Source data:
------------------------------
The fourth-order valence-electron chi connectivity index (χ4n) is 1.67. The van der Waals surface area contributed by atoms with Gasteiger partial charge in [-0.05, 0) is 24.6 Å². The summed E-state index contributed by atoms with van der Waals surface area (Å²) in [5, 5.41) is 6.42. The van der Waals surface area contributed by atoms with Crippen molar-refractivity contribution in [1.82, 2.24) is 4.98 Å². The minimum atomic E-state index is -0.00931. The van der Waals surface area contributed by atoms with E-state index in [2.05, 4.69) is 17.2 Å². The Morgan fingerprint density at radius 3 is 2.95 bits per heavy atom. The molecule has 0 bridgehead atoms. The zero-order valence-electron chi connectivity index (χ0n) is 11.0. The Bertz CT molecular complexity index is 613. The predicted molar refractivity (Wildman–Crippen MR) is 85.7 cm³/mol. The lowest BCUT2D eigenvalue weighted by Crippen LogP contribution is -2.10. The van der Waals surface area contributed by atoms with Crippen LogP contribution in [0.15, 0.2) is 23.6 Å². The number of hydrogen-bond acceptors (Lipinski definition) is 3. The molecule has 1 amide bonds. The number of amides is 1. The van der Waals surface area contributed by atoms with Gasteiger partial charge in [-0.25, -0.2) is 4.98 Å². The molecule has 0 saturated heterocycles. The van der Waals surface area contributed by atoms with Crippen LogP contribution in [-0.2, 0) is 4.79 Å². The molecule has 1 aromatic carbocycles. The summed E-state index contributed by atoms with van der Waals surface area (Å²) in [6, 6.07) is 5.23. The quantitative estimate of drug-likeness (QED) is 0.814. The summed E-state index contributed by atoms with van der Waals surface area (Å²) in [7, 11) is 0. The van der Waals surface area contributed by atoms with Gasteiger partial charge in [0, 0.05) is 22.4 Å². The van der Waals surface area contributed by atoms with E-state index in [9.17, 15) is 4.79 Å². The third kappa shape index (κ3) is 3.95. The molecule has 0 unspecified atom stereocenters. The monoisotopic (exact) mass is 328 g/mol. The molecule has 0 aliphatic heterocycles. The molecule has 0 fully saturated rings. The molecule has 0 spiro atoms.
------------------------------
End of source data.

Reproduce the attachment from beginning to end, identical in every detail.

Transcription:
The fourth-order valence-electron chi connectivity index (χ4n) is 1.67. The van der Waals surface area contributed by atoms with Gasteiger partial charge in [-0.05, 0) is 24.6 Å². The summed E-state index contributed by atoms with van der Waals surface area (Å²) in [5, 5.41) is 6.42. The van der Waals surface area contributed by atoms with Crippen molar-refractivity contribution in [1.82, 2.24) is 4.98 Å². The minimum atomic E-state index is -0.00931. The van der Waals surface area contributed by atoms with E-state index in [2.05, 4.69) is 17.2 Å². The Morgan fingerprint density at radius 3 is 2.95 bits per heavy atom. The molecule has 0 bridgehead atoms. The zero-order valence-electron chi connectivity index (χ0n) is 11.0. The Bertz CT molecular complexity index is 613. The predicted molar refractivity (Wildman–Crippen MR) is 85.7 cm³/mol. The lowest BCUT2D eigenvalue weighted by Crippen LogP contribution is -2.10. The van der Waals surface area contributed by atoms with Crippen LogP contribution in [0.15, 0.2) is 23.6 Å². The number of hydrogen-bond acceptors (Lipinski definition) is 3. The molecule has 1 amide bonds. The number of amides is 1. The van der Waals surface area contributed by atoms with Gasteiger partial charge in [-0.25, -0.2) is 4.98 Å². The molecule has 0 saturated heterocycles. The van der Waals surface area contributed by atoms with Crippen LogP contribution in [-0.2, 0) is 4.79 Å². The molecule has 1 aromatic carbocycles. The summed E-state index contributed by atoms with van der Waals surface area (Å²) in [6, 6.07) is 5.23. The quantitative estimate of drug-likeness (QED) is 0.814. The summed E-state index contributed by atoms with van der Waals surface area (Å²) in [7, 11) is 0. The van der Waals surface area contributed by atoms with Gasteiger partial charge in [0, 0.05) is 22.4 Å². The van der Waals surface area contributed by atoms with E-state index in [9.17, 15) is 4.79 Å². The third kappa shape index (κ3) is 3.95. The molecule has 0 unspecified atom stereocenters. The monoisotopic (exact) mass is 328 g/mol. The molecule has 0 aliphatic heterocycles. The molecule has 0 fully saturated rings. The molecule has 0 spiro atoms.